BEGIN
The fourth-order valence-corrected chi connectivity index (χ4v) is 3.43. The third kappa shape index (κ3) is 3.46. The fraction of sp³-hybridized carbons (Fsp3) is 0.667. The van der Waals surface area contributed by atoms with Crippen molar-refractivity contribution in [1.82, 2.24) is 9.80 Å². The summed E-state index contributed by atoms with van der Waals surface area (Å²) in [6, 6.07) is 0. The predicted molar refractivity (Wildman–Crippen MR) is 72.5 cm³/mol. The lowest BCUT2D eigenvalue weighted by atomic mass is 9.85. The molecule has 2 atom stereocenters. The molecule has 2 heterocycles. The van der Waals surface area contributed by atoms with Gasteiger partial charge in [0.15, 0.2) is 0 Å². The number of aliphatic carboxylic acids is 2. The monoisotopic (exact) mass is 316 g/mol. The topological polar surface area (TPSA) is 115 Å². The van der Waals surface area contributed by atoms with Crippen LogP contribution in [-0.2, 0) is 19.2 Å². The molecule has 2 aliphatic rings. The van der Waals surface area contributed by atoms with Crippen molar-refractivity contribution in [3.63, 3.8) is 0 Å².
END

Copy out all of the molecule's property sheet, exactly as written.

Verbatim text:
The fourth-order valence-corrected chi connectivity index (χ4v) is 3.43. The third kappa shape index (κ3) is 3.46. The fraction of sp³-hybridized carbons (Fsp3) is 0.667. The van der Waals surface area contributed by atoms with Crippen molar-refractivity contribution in [1.82, 2.24) is 9.80 Å². The summed E-state index contributed by atoms with van der Waals surface area (Å²) in [6, 6.07) is 0. The predicted molar refractivity (Wildman–Crippen MR) is 72.5 cm³/mol. The lowest BCUT2D eigenvalue weighted by atomic mass is 9.85. The molecule has 2 atom stereocenters. The molecule has 2 heterocycles. The van der Waals surface area contributed by atoms with Gasteiger partial charge in [0.15, 0.2) is 0 Å². The number of aliphatic carboxylic acids is 2. The monoisotopic (exact) mass is 316 g/mol. The topological polar surface area (TPSA) is 115 Å². The van der Waals surface area contributed by atoms with Crippen LogP contribution in [-0.2, 0) is 19.2 Å². The molecule has 2 aliphatic rings. The van der Waals surface area contributed by atoms with Crippen molar-refractivity contribution in [3.63, 3.8) is 0 Å².